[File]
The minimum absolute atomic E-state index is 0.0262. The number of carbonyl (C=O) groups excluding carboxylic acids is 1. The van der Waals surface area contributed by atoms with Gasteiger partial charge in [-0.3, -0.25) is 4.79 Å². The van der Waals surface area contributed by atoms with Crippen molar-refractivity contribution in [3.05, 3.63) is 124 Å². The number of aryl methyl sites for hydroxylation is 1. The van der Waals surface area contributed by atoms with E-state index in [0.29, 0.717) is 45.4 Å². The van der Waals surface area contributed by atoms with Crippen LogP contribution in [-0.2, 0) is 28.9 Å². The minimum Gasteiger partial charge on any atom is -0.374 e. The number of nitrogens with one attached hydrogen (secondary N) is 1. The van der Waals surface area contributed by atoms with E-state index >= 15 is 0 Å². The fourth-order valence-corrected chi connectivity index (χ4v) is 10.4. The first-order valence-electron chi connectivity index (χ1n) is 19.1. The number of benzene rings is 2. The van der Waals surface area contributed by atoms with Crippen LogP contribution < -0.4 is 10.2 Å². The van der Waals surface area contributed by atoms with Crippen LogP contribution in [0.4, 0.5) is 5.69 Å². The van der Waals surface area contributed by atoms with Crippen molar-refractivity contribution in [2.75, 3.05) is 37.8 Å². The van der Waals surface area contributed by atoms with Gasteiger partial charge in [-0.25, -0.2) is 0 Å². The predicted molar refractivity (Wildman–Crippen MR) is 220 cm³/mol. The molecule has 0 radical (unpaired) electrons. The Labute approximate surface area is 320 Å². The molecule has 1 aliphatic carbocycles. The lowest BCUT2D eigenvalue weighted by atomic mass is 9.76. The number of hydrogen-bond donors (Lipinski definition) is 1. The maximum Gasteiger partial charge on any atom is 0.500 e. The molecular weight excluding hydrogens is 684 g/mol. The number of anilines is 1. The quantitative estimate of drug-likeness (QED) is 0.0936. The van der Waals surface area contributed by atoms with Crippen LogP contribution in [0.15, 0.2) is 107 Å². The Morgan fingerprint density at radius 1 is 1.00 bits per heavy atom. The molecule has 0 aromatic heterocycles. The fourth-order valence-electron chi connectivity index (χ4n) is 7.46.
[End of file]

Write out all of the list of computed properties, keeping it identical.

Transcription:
The minimum absolute atomic E-state index is 0.0262. The number of carbonyl (C=O) groups excluding carboxylic acids is 1. The van der Waals surface area contributed by atoms with Gasteiger partial charge in [-0.3, -0.25) is 4.79 Å². The van der Waals surface area contributed by atoms with Crippen molar-refractivity contribution in [3.05, 3.63) is 124 Å². The number of aryl methyl sites for hydroxylation is 1. The van der Waals surface area contributed by atoms with E-state index in [0.29, 0.717) is 45.4 Å². The van der Waals surface area contributed by atoms with Crippen LogP contribution in [-0.2, 0) is 28.9 Å². The minimum Gasteiger partial charge on any atom is -0.374 e. The number of nitrogens with one attached hydrogen (secondary N) is 1. The van der Waals surface area contributed by atoms with E-state index >= 15 is 0 Å². The fourth-order valence-corrected chi connectivity index (χ4v) is 10.4. The first-order valence-electron chi connectivity index (χ1n) is 19.1. The number of benzene rings is 2. The van der Waals surface area contributed by atoms with Crippen LogP contribution < -0.4 is 10.2 Å². The van der Waals surface area contributed by atoms with Crippen LogP contribution in [0.4, 0.5) is 5.69 Å². The van der Waals surface area contributed by atoms with Crippen molar-refractivity contribution in [2.75, 3.05) is 37.8 Å². The van der Waals surface area contributed by atoms with Gasteiger partial charge in [-0.25, -0.2) is 0 Å². The predicted molar refractivity (Wildman–Crippen MR) is 220 cm³/mol. The molecule has 0 radical (unpaired) electrons. The Labute approximate surface area is 320 Å². The molecule has 1 aliphatic carbocycles. The lowest BCUT2D eigenvalue weighted by atomic mass is 9.76. The number of hydrogen-bond donors (Lipinski definition) is 1. The maximum Gasteiger partial charge on any atom is 0.500 e. The molecular weight excluding hydrogens is 684 g/mol. The number of anilines is 1. The quantitative estimate of drug-likeness (QED) is 0.0936. The van der Waals surface area contributed by atoms with Crippen LogP contribution in [0.15, 0.2) is 107 Å². The Morgan fingerprint density at radius 1 is 1.00 bits per heavy atom. The molecule has 0 aromatic heterocycles. The fourth-order valence-electron chi connectivity index (χ4n) is 7.46.